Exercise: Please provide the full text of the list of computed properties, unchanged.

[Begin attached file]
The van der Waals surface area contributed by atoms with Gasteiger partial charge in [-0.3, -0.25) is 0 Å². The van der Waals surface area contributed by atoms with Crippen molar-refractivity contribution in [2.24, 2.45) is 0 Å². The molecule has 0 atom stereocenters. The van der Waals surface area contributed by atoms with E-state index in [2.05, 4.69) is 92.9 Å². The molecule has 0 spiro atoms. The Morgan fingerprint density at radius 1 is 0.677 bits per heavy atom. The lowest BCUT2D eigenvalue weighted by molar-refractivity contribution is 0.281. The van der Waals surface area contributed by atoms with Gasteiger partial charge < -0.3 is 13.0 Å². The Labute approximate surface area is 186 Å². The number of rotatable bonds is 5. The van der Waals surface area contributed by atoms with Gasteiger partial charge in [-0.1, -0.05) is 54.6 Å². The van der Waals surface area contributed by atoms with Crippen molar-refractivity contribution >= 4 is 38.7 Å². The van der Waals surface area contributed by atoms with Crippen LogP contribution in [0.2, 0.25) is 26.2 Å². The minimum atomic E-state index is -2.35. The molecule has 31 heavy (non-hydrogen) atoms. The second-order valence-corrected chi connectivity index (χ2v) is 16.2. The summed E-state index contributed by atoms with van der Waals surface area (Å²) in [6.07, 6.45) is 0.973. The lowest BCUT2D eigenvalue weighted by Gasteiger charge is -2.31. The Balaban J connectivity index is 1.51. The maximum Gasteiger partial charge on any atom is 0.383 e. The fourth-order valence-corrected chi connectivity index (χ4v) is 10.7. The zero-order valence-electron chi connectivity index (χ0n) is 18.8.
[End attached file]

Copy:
The van der Waals surface area contributed by atoms with Gasteiger partial charge in [-0.3, -0.25) is 0 Å². The van der Waals surface area contributed by atoms with Crippen molar-refractivity contribution in [2.24, 2.45) is 0 Å². The molecule has 0 atom stereocenters. The van der Waals surface area contributed by atoms with E-state index in [2.05, 4.69) is 92.9 Å². The molecule has 0 spiro atoms. The Morgan fingerprint density at radius 1 is 0.677 bits per heavy atom. The lowest BCUT2D eigenvalue weighted by molar-refractivity contribution is 0.281. The van der Waals surface area contributed by atoms with Gasteiger partial charge < -0.3 is 13.0 Å². The Labute approximate surface area is 186 Å². The number of rotatable bonds is 5. The van der Waals surface area contributed by atoms with Gasteiger partial charge in [-0.1, -0.05) is 54.6 Å². The van der Waals surface area contributed by atoms with Crippen molar-refractivity contribution >= 4 is 38.7 Å². The van der Waals surface area contributed by atoms with Crippen LogP contribution in [0.2, 0.25) is 26.2 Å². The minimum atomic E-state index is -2.35. The molecule has 31 heavy (non-hydrogen) atoms. The second-order valence-corrected chi connectivity index (χ2v) is 16.2. The summed E-state index contributed by atoms with van der Waals surface area (Å²) in [6.07, 6.45) is 0.973. The lowest BCUT2D eigenvalue weighted by Gasteiger charge is -2.31. The Balaban J connectivity index is 1.51. The maximum Gasteiger partial charge on any atom is 0.383 e. The fourth-order valence-corrected chi connectivity index (χ4v) is 10.7. The zero-order valence-electron chi connectivity index (χ0n) is 18.8.